Himalayan valley

A jaw-droppingly gorgeous remote Himalayan valley on the Manali-Leh Highway

I’d planned to stay two nights in Keylong to reinforce my body’s acclimatisation to 3200 metres. It was a small and charmingly remote place quietly pottering along in its own little valley, cut off from the rest of the world (literally, in the internet sense; whilst ‘net access had surprisingly reached Keylong, it had been down for two weeks and no-one seemed to know or care when it would be restored again).
It pissed with rain all day, so I confined myself to my room, briefly braving the outdoors in the mid-afternoon brandishing an umbrella to wander over to the bus station and purchase my bus ticket for the following morning’s journey up to the northernmost outpost of Leh. The bus would be leaving at a body-aching 5am, and I wanted to ensure one of its seats had my name on it.
The next morning the alarm ripped me from sleep only to discover there was a powercut. Luckily I had packed everything in preparation the night before, but stumbling around with a weak mini-maglite torch was not fun, nor indeed was the icy cold shower. I picked my way through the eerily quiet streets only to find to my dismay that the Leh bus had been cancelled; the road was blocked by fresh snowfall (what I’d seen lower down the valley as rain). I’d have to try my chances tomorrow, which meant another day in Keylong, whose charm was wearing off as my impatience to continue the journey grew. Its haphazard spellings could only provide so much entertainment.
My luck was in the following day. Not only was there juice to power the water heater and provide a much-needed 4am hot shower, but also it seemed to be all go at the bus station. I followed the scrum and grabbed a seat near the front in a bid to limit the careering around corners and therefore to stave off travel sickness, and five other Western backpackers soon boarded and sat nearby: a friendly Scottish couple, a cheery Brit gal and two slightly more aloof Frenchies. The rest of the bus was packed with locals undertaking what must rank as one of the worst commutes in the world. Some poor latecomers didn’t even get a seat, and had to squat in the aisle.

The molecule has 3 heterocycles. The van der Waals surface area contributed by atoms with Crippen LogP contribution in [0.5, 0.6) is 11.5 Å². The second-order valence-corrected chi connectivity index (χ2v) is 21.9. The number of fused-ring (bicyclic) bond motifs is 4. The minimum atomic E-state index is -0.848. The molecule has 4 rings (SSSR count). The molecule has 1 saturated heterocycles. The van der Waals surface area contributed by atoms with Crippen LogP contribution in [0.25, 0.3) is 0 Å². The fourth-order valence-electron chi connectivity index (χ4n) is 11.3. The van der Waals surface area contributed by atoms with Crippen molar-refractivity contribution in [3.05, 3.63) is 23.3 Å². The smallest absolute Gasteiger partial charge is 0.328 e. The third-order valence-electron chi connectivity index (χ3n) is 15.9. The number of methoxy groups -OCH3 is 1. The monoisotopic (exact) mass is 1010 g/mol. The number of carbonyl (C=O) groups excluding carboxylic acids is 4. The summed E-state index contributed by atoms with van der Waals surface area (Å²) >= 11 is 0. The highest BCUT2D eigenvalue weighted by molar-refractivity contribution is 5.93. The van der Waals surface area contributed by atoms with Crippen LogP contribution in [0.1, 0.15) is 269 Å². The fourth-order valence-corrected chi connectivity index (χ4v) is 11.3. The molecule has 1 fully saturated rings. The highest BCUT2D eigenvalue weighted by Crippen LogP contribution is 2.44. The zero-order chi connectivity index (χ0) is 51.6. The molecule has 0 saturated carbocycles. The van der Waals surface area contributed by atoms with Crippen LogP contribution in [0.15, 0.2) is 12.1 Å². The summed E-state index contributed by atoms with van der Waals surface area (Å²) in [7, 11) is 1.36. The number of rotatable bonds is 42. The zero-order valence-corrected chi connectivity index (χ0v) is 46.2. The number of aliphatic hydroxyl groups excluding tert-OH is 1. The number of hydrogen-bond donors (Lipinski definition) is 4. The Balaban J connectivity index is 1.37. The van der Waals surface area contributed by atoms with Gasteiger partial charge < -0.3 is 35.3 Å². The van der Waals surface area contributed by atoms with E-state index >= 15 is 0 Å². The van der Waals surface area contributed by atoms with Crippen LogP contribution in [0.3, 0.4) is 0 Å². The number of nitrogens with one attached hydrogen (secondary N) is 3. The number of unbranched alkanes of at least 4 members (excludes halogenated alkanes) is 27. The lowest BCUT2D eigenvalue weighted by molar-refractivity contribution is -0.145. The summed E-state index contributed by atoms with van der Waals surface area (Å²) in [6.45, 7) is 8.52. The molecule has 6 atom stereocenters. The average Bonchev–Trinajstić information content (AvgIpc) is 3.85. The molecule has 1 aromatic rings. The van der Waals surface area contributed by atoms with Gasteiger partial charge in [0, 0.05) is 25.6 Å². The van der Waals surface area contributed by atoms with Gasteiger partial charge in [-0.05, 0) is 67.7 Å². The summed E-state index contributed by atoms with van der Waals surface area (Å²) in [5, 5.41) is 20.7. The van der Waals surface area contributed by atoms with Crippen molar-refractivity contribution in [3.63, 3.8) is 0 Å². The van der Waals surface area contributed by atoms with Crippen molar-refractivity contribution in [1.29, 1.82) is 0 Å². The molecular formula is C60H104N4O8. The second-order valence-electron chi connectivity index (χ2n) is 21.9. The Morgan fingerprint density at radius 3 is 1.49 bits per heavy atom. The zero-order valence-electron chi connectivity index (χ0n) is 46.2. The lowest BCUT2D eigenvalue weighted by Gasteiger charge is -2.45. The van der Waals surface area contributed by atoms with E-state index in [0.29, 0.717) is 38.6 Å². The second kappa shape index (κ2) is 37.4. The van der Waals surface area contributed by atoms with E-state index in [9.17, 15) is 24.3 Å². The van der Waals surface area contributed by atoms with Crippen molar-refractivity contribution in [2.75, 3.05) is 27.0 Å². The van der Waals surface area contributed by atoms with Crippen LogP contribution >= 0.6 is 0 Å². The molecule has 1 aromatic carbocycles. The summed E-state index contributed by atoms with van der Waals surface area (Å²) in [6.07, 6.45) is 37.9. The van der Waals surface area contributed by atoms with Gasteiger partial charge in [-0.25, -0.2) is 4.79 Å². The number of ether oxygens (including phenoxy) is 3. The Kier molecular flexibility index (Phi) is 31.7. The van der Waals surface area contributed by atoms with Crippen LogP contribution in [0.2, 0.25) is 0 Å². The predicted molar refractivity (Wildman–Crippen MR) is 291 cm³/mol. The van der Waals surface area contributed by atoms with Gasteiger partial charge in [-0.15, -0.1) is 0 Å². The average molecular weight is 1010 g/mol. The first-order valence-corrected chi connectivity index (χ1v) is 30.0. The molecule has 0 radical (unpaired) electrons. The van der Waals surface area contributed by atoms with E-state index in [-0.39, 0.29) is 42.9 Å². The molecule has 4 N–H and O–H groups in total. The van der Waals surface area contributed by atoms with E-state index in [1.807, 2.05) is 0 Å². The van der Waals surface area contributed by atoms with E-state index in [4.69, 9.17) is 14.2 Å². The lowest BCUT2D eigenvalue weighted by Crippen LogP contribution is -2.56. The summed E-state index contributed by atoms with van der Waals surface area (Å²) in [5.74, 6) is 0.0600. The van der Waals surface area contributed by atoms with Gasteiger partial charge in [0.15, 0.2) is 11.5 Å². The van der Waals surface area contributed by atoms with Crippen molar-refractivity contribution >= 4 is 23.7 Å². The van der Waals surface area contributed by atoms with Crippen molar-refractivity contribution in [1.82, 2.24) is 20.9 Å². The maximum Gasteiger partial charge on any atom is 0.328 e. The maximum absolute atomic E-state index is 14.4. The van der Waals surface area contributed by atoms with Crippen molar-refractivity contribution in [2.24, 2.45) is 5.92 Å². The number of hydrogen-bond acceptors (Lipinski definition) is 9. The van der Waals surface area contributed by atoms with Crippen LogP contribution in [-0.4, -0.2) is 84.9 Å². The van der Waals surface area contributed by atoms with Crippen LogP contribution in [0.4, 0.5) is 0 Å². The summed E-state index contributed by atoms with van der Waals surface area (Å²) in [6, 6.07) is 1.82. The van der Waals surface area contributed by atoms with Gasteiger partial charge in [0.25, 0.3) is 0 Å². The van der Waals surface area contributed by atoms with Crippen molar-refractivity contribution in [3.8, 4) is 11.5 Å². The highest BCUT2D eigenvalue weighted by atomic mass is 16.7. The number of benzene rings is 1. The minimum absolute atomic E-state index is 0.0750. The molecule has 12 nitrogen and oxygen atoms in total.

We were in good if sleepy spirits as the bus chugged upwards to the first of two summits we’d be reaching today. At the rest stops – tiny settlements of tents and little else – we sipped chai, wolfed back life-giving Maggi noodles and traded traveller tales. The road was busier than I expected, and we experienced a couple of lingering delays upwards of an hour due to traffic jams caused by the brightly decorated Indian trucks getting stuck passing each other at narrow points, or blocking the road due to having broken down. The road was particularly unforgiving on the old suspension.
Around 5pm we arrived into Pang, another settlement of tents, albeit larger than we had seen so far. We were surprised – and disappointed – to learn we wouldn’t be continuing on to Leh, but rather would be overnighting here. Thinking about it, it made sense: the driver had been on the road for twelve hours and it would be getting dark soon. The mountain hairpins were treacherous enough in broad daylight, let alone in the dark.
Pang’s altitude was 4600 metres (15100 feet) and I could feel the thinness of the cold air as I drew breath, my lungs seemingly pulling on nothing. My pulse had picked up its pace, but I was relieved to find that my body was otherwise coping well with the altitude. That evening, after more chai and Maggi noodles, we all kipped in the back room of one of the local tents under huge piles of warm duvets and blankets, and I slept soundly, thankfully experiencing none of the nausea, sleeplessness or wild dreams that altitude can bring.